13. College of Regional Development and Banking Institute – AMBIS
  14. European Polytechnical Institute – Kunovice Campus
  15. Film Academy of Miroslav Ondricek in Pisek
  16. Institute of Hospitality Management
  17. Jan Amos Komenský University
  18. Karel Englis College
  19. Medical College of Nursing
  20. Metropolitan University
  21. Moravian Business College Olomouc
  22. NEWTON College
  23. College of Psychosocial Studies
  24. PRIGO University
  25. Private College of Economic Studies Znojmo
  26. STING Academy
  27. ŠKODA AUTO University
  28. Unicorn College
  29. University College of Business
  30. University College of International and Public Relations
  31. University of Creative Communication
  32. University of Economics and Management
  33. University of Finance and Administration
  34. The University of New York

State institutions

  1. Police Academy of the Czech Republic
  2. University of Defence

Why Choose Czech Republic For Study?


High-quality education and research, especially in Sciences, Engineering, and Medicine, has a long tradition in the Czech Republic. Charles University was founded in 1348 and is the oldest university in Central Europe. Quality assurance of various activities of higher education institutions belongs to the main priorities of the Ministry of Education, Youth, and Sports.


Czech universities offer long-standing reputations, unique conception and interesting specializations. Students can come for a short study visit or to complete their degree in a wide range of traditional as well as newly-emerging disciplines. You can also see universities and their locations in our portal and on this interactive map.


Over 44,000 foreign students are studying at Czech higher education institutions and their interest is growing as the offer of study programs in a foreign languages (especially in English) is increasing. Czech universities are more and more involved in a wide range of international cooperation activities and programs taking place in the European Union and other countries.


Studying in the Czech Republic places you in the middle of Europe and gives you a great chance to travel all over the continent and discover countries and places you might otherwise not have the opportunity to visit. Moreover, according to the Global Peace Index 2019, the Czech Republic ranked the 10th safest country in the world.


Owing to its geographic location, the Czech Republic is situated in the intersection of many cultures. The country’s culture was historically formed mainly by Slavonic, German (Austrian) and Jewish influences, which resulted in a rich Central-European cultural heritage and lifestyle. The Czech Republic is sure to entertain you in between your studies!


The costs of living in the Czech Republic are not as high as the expenses in Western Europe and life is thus more affordable. For example, $2.5 for lunch in the canteen and $1.5 for bus tickets.

Examination & Grading System in Czech Republic

ECTS, the European Credit Transfer System, was developed by the European Commission to provide common procedures to guarantee the full transferability of credits for university studies abroad in order that they might count towards a final qualification in the home country.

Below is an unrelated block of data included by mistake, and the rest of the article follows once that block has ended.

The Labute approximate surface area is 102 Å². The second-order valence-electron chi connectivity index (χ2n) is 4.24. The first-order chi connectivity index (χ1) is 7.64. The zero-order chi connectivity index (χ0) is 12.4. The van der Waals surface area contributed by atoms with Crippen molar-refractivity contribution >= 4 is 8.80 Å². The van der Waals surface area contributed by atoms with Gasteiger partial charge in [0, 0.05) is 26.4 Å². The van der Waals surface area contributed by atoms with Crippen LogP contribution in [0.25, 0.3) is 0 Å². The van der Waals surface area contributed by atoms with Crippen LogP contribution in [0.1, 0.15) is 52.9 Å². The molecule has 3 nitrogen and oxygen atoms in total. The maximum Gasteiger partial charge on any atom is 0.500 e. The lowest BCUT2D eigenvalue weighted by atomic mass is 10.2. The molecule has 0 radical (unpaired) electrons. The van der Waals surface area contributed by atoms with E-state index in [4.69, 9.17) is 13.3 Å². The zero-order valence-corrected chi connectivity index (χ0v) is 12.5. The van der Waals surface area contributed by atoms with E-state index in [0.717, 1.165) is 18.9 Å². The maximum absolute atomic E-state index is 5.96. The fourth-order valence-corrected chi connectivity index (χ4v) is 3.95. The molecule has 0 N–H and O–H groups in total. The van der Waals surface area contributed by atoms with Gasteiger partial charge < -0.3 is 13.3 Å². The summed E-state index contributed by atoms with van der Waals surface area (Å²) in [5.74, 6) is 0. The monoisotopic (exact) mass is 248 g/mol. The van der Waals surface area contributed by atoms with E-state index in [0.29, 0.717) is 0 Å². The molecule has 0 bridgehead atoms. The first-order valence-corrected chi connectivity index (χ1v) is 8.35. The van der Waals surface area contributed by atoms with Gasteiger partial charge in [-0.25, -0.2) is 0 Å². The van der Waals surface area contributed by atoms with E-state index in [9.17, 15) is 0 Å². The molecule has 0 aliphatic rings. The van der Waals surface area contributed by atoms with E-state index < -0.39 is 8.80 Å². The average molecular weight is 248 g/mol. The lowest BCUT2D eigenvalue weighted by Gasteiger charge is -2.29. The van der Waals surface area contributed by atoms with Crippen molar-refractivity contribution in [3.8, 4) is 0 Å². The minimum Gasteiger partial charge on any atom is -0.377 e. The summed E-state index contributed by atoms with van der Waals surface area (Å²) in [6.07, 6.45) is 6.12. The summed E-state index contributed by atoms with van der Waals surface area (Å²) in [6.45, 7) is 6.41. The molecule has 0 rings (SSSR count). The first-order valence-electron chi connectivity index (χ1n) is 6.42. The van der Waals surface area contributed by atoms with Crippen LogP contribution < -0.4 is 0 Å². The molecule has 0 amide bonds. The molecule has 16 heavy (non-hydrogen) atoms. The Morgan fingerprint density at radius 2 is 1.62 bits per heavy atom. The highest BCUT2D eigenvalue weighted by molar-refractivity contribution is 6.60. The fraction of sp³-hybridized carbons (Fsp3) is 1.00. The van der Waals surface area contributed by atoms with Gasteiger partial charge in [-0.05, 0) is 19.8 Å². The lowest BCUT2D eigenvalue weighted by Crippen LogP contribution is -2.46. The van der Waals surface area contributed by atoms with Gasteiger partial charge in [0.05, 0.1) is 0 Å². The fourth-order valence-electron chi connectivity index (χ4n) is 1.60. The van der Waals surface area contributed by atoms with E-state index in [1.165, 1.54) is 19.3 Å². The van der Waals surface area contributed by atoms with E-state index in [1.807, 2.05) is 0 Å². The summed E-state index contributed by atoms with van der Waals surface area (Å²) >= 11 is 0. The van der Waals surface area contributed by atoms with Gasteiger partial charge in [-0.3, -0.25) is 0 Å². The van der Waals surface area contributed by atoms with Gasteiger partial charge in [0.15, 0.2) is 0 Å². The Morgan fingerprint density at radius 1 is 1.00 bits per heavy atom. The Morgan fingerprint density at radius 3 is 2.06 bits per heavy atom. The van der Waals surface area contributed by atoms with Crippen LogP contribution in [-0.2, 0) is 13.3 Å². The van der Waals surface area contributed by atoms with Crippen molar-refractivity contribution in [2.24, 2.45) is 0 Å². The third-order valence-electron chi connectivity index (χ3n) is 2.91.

It provides a way of measuring and comparing academic merits and transferring them from one institution to another.

Courses are assigned a number of credits depending on the workload students need in order to achieve the expected learning outcomes.

The workload indicates the time students usually need to complete all learning activities, such as lectures, seminars, projects, practical work, self-study, and examinations required to achieve the expected learning outcomes.

The estimation of workload and the number of credits assigned to each course is regularly checked and can be modified according to findings from the evaluations.

The credit weight is 1/30 of the average student workload during one term. The term usually takes 13–15 weeks. At Masaryk University 60 credits represent the workload required for one year’s full-time study or 30 credits per semester. All students are graded on an A–F scale according to the Local Grade Scheme.

Bachelor’s and Master’s study degrees are realized through hundreds of fields of study. Some of them can be combined with other fields of study (even as an interfaculty study – a combined field from different faculties).


Application Process to Study in Czech Republic

1. Select a Study Program

Although most courses and programs offered at Czech universities are taught in the Czech language, there are hundreds of options for foreign-speaking students across all fields and degree levels, too.

Study programs conducted in the Czech language at public universities are free of charge, but studies in foreign languages are subject to tuition fees. However, the tuition fees in the Czech Republic are usually much lower than elsewhere in Western Europe and the United States. There are also multiple scholarship options for international students coming to study in the Czech Republic.

2. Track Admission Deadlines

The application deadline at Czech universities is usually between February and April, but requirements might differ at different schools, so you should always double-check the specific deadlines and requirements for admission.

3. Prepare Documents